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Critics say Epithalamion is Spenser's masterpiece, recalling the greatness of The Faerie Queene, and the greatest poem in the English language. In it, Spenser creates a complex celebration of life and living. Its form, as explained by Arnold Sanders, Goucher College, is the genre of wedding song originated in Latin, e.g., Catullus, sung by a choir accompanying the bride and groom to the groom's home. It comprises 23 stanzas of 18 lines and varying rhyme schemes, with a final envoy. Each stanza, shown by A. Kent Hieatt, corresponds to the hours of Midsummer's Day.
Each stanza has a refrain, 6 of which, John B. Lord states, repeat one version or another, resulting in 17 variations to the refrain during which the "echo" rings from morning to night and to silence. There are 365 long lines and 68 short lines. The long lines correspond to the days of a year (365). The short lines correspond to the number of weeks in a year (52), added to the number of months in a year (12), added to the number of seasons in a year ( 4): 52 + 12 + 4 = 68. This complex calendar (perhaps inspired by his earlier The Shepherd's Calendar (1579)) represents a thematic element.
Prominent literary devices Spenser uses are allusion and conventional motif. Following an allusion tradition begun by Chaucer in English vernacular poems, Spenser combines classical Pagan allusions ("And thou great Juno, which with awful might...") with Christian sentiment ("Of blessed Saints for to increase the count"). Conventional motif use occurs, described by Arnold Sanders, in the envoy (427-433), which modifies the French "devouring time" motif: Spenser writes, "...short time an endlesse moniment." Shakespeare later employs and develops the "devouring time" motif (Sonnet 18).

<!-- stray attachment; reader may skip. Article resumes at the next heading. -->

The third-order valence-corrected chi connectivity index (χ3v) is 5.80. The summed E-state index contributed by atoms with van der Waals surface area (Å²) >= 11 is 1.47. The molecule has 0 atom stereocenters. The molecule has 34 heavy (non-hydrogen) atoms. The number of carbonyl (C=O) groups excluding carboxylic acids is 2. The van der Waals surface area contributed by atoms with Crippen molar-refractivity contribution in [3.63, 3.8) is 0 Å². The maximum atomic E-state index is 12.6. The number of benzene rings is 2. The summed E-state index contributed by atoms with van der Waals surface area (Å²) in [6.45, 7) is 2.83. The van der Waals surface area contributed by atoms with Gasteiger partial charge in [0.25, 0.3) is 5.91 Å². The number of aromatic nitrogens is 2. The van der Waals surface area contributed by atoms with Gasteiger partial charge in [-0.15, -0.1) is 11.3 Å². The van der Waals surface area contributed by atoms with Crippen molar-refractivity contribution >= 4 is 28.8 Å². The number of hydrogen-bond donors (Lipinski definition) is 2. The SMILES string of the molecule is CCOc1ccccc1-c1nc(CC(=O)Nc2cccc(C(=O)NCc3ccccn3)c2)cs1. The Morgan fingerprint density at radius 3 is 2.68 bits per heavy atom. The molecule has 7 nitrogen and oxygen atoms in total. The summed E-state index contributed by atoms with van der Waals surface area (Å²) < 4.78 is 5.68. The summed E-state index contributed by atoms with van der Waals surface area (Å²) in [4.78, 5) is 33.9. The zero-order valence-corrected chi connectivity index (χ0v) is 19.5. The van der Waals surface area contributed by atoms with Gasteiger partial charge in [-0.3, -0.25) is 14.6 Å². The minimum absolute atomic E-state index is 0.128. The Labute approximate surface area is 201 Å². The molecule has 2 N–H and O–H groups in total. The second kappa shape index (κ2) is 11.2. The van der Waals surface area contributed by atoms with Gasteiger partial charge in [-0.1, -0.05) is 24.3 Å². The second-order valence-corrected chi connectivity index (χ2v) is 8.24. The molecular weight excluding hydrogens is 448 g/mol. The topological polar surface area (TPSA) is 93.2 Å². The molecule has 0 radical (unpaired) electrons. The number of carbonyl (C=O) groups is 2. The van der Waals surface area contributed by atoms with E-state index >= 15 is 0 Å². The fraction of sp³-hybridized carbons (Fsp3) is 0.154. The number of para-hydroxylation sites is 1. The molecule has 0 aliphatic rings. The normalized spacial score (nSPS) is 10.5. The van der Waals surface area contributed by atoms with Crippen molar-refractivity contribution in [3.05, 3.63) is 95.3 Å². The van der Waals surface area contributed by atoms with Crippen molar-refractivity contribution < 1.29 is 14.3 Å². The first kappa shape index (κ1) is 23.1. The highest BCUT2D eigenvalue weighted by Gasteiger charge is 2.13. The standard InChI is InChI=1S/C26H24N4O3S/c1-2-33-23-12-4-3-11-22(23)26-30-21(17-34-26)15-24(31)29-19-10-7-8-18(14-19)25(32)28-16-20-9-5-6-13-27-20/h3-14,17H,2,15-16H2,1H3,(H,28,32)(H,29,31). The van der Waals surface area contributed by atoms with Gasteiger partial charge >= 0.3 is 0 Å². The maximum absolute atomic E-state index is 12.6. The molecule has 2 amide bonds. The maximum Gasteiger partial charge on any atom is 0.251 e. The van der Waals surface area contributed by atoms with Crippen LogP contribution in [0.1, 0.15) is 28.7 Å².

Of the themes in Epithalamion, one connects with its calendrical structure. Thematically, the 365 long lines (days) represent our daily experience of life and living. The 68 short lines (weeks, month, seasons), represent our organizational and cyclical experience of life and living: We accomplish by weeks; we measure and designate by months and years; we grow and wane, fortunes and happinesses rise and fall, with the seasons of the year and of our lives.
Written as the culmination of Amoretti, Epithalamion celebrates the marriage on June 11, 1594 of Spenser to his second wife Elizabeth Boyle, daughter of James Boyle, relation of Earl of Cork, Richard Boyle. Amoretti chronicles their courtship, her disinterestedness (eventually won over) a rupture and a reunion and engagement. Epithalamion is the resolution of the tale begun in Amoretti. The first three books of The Faerie Queene had just been published when he met Elizabeth. Amoretti and Epithalamion cover the time from early 1591 to 1594; both were published in 1595.
The major structure gives the summary. Spenser/the speaker is alone before the wedding and feast, which he anticipates. He summons to the wedding and feast the muses and all the guests from divinity to friends to neighbors. The bride comes with her wedding train; the wedding is made; and the feast begins. The groom encourages loud and joyful merriment until the time is past, then he bids them leave. They slowly leave bringing a transition from public life to private lives as the bride and groom are now alone. He then welcomes Night, the Moon, and Silence, bidding that they cover the couple with the dark, safe and comfortable. The envoy proclaims that she will be remembered eternally in his poetry.
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